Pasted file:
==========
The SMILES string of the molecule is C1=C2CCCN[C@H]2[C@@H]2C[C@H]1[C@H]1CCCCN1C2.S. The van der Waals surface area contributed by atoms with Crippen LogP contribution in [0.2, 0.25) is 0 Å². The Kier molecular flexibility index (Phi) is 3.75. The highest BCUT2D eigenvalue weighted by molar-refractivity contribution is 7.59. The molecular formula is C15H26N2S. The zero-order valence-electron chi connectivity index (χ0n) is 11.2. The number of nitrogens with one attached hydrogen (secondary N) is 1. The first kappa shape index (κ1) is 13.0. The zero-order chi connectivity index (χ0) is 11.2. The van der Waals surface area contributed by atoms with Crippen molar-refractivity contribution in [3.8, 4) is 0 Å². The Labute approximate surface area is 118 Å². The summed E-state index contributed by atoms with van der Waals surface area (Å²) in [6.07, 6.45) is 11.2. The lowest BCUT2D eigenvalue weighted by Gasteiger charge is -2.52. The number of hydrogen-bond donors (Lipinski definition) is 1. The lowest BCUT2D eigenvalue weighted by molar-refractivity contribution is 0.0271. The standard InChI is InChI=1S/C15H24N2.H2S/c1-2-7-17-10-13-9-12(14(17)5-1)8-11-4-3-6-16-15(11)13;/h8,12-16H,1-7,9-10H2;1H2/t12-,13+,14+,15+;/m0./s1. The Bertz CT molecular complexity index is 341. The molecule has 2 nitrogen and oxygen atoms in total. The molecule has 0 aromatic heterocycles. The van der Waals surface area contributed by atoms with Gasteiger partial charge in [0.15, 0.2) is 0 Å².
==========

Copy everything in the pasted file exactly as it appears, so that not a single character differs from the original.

The SMILES string of the molecule is C1=C2CCCN[C@H]2[C@@H]2C[C@H]1[C@H]1CCCCN1C2.S. The van der Waals surface area contributed by atoms with Crippen LogP contribution in [0.2, 0.25) is 0 Å². The Kier molecular flexibility index (Phi) is 3.75. The highest BCUT2D eigenvalue weighted by molar-refractivity contribution is 7.59. The molecular formula is C15H26N2S. The zero-order valence-electron chi connectivity index (χ0n) is 11.2. The number of nitrogens with one attached hydrogen (secondary N) is 1. The first kappa shape index (κ1) is 13.0. The zero-order chi connectivity index (χ0) is 11.2. The van der Waals surface area contributed by atoms with Crippen molar-refractivity contribution in [3.8, 4) is 0 Å². The Labute approximate surface area is 118 Å². The summed E-state index contributed by atoms with van der Waals surface area (Å²) in [6.07, 6.45) is 11.2. The lowest BCUT2D eigenvalue weighted by Gasteiger charge is -2.52. The number of hydrogen-bond donors (Lipinski definition) is 1. The lowest BCUT2D eigenvalue weighted by molar-refractivity contribution is 0.0271. The standard InChI is InChI=1S/C15H24N2.H2S/c1-2-7-17-10-13-9-12(14(17)5-1)8-11-4-3-6-16-15(11)13;/h8,12-16H,1-7,9-10H2;1H2/t12-,13+,14+,15+;/m0./s1. The Bertz CT molecular complexity index is 341. The molecule has 2 nitrogen and oxygen atoms in total. The molecule has 0 aromatic heterocycles. The van der Waals surface area contributed by atoms with Gasteiger partial charge in [0.15, 0.2) is 0 Å².